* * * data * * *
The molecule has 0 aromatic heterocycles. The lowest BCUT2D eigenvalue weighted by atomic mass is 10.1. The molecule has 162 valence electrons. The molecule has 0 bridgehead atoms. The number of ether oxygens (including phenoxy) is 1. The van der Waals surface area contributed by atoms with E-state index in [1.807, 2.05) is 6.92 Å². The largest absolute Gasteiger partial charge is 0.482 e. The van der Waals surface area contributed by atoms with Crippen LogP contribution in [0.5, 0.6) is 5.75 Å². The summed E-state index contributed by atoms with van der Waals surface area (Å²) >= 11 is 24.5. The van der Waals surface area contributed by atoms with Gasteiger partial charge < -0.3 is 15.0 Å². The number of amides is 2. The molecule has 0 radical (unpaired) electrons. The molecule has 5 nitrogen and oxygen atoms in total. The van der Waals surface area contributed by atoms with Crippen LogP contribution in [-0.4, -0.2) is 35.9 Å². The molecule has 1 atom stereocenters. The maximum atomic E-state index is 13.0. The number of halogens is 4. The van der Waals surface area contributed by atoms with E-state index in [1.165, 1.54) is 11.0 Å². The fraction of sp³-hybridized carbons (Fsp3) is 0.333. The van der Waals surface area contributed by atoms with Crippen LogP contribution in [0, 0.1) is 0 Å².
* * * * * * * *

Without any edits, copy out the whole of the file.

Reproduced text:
The molecule has 0 aromatic heterocycles. The lowest BCUT2D eigenvalue weighted by atomic mass is 10.1. The molecule has 162 valence electrons. The molecule has 0 bridgehead atoms. The number of ether oxygens (including phenoxy) is 1. The van der Waals surface area contributed by atoms with E-state index in [1.807, 2.05) is 6.92 Å². The largest absolute Gasteiger partial charge is 0.482 e. The van der Waals surface area contributed by atoms with Crippen LogP contribution in [0.5, 0.6) is 5.75 Å². The summed E-state index contributed by atoms with van der Waals surface area (Å²) >= 11 is 24.5. The van der Waals surface area contributed by atoms with Gasteiger partial charge < -0.3 is 15.0 Å². The number of amides is 2. The molecule has 0 radical (unpaired) electrons. The molecule has 5 nitrogen and oxygen atoms in total. The van der Waals surface area contributed by atoms with Crippen LogP contribution in [-0.4, -0.2) is 35.9 Å². The molecule has 1 atom stereocenters. The maximum atomic E-state index is 13.0. The number of halogens is 4. The van der Waals surface area contributed by atoms with E-state index in [1.165, 1.54) is 11.0 Å². The fraction of sp³-hybridized carbons (Fsp3) is 0.333. The van der Waals surface area contributed by atoms with Crippen LogP contribution in [0, 0.1) is 0 Å².